Chowdhury and Keane take this line of argument a step beyond most other writers on this subject. They argue economic and social inequalities wear away at the foundations of democracy over time. Eventually it does not merely corrupt democracy, but actually kills democracy. Of course, democracy for them is more than a political system. They write, “Democracy is a whole way of life in which people from different walks of social life see eye to eye, rub shoulders, cooperate and compromise, and generally think of themselves as the equals of one another.” In this light, democracy is far more than a political system or regime. It shapes and influences every social interaction and relationship.  

It’s difficult for some to understand India’s democratic decline, because its elections remain an important part of its political system. Indeed, India’s illiberalism extends beyond the state. Vigilante groups use violence to pursue political or religious goals. Of course, vigilantism rarely flourishes without the support of the government. Christophe Jaffrelot writes, “These vigilante groups… could not have blossomed and flourished without the tacit consent of the state and, in particular, its armed wing: the police.“ Chowdhury and Keane themselves warn, “The new despotisms show that elections without democracy are possible.”

Does Inequality Kill a Democracy?

Democracy faces challenges in nearly every part of the globe. Even autocratic governments have found ways to become more autocratic in recent years. Yet the solutions are neither easy to recognize nor simple to execute. At the same time, some scholars worry we have mistaken the symptoms for the disease in our diagnosis of democracy’s challenges. Is populism a threat to democracy or merely a symptom of even deeper problems? Democracy implies more than ideals and freedoms. It suggests actual governance. So while much of the good governance literature focuses on the eradication of corruption, it also suggests confronting difficult issues.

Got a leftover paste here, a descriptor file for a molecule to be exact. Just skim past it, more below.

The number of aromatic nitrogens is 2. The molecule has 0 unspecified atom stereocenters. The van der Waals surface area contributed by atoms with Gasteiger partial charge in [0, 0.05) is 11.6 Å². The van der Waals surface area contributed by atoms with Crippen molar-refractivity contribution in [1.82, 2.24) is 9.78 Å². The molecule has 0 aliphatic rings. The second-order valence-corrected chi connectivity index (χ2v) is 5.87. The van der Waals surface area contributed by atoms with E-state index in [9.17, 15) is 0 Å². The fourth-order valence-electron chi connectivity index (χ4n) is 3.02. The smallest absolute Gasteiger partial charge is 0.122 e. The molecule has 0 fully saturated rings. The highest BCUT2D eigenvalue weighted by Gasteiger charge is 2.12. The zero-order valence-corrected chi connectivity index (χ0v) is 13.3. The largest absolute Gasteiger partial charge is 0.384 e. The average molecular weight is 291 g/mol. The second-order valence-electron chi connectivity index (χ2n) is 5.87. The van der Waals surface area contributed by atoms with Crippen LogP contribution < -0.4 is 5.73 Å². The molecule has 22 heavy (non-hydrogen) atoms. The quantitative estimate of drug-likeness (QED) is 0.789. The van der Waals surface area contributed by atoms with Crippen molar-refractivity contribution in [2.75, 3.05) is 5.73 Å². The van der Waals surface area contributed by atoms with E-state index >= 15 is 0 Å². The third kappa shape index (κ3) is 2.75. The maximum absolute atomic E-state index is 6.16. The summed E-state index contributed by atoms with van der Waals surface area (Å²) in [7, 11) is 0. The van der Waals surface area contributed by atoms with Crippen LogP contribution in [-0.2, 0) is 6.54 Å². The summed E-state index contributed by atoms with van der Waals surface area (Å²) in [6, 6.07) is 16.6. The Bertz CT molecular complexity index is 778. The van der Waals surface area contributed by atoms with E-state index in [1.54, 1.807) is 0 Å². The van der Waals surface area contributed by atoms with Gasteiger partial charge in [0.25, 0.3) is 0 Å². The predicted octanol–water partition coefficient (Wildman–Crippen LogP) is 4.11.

Discussions about economic inequality typically involve policy proposals. However, Chowdhury and Keane show how social and economic inequalities raise important questions about democracy. The larger question involves whether democracy imposes obligations or duties of governance. Does political freedom allow the people to set their own agenda or do the values of democracy determine the political agenda? It’s a nuanced question with plenty of room for caveats, objections, and debate. At the same time, the world has seen too many democracies die in recent years. Chowdhury and Keane offer hope and a warning, “The death of democracy is never a foregone conclusion. Democide happens because it is chosen by political actors in political circumstances not of their choosing.”

Debasish Roy Chowdhury and John Keane join the podcast tomorrow to discuss the many challenges facing India’s democracy and discuss their book To Kill a Democracy

Further Reading

Bilal A. Baloch (2021) When Ideas Matter: Democracy and Corruption in India

Debasish Roy Chowdhury and John Keane (2021) To Kill A Democracy: India’s Passage to Despotism

Joseph Fishkin and William E. Forbath (2022) The Anti-Oligarchy Constitution: Reconstructing the Economic Foundations of American Democracy

Christophe Jaffrelot (2021) Modi’s India: Hindu Nationalism and the Rise of Ethnic Democracy

The Economist (2022) The Other Midterms

Aziz Huq and Tom Ginsburg (2018) How to Save a Constitutional Democracy

Thomas Piketty (2014) Capital in the Twenty-First Century

Sarah Repucci and Amy Slipowitz (2021) Freedom in the World 2021: Democracy Under Siege

Ashutosh Varshney (2019), “Electoral Vibrancy, Mounting Liberal Deficits,” Journal of Democracy

Daniel Ziblatt and Steven Levitsky (2018) How Democracies Die

Democracy Paradox Podcast

Debasish Roy Chowdhury and John Keane on the Decline of Indian Democracy

Christophe Jaffrelot on Narendra Modi and Hindu Nationalism

More Episodes from the Podcast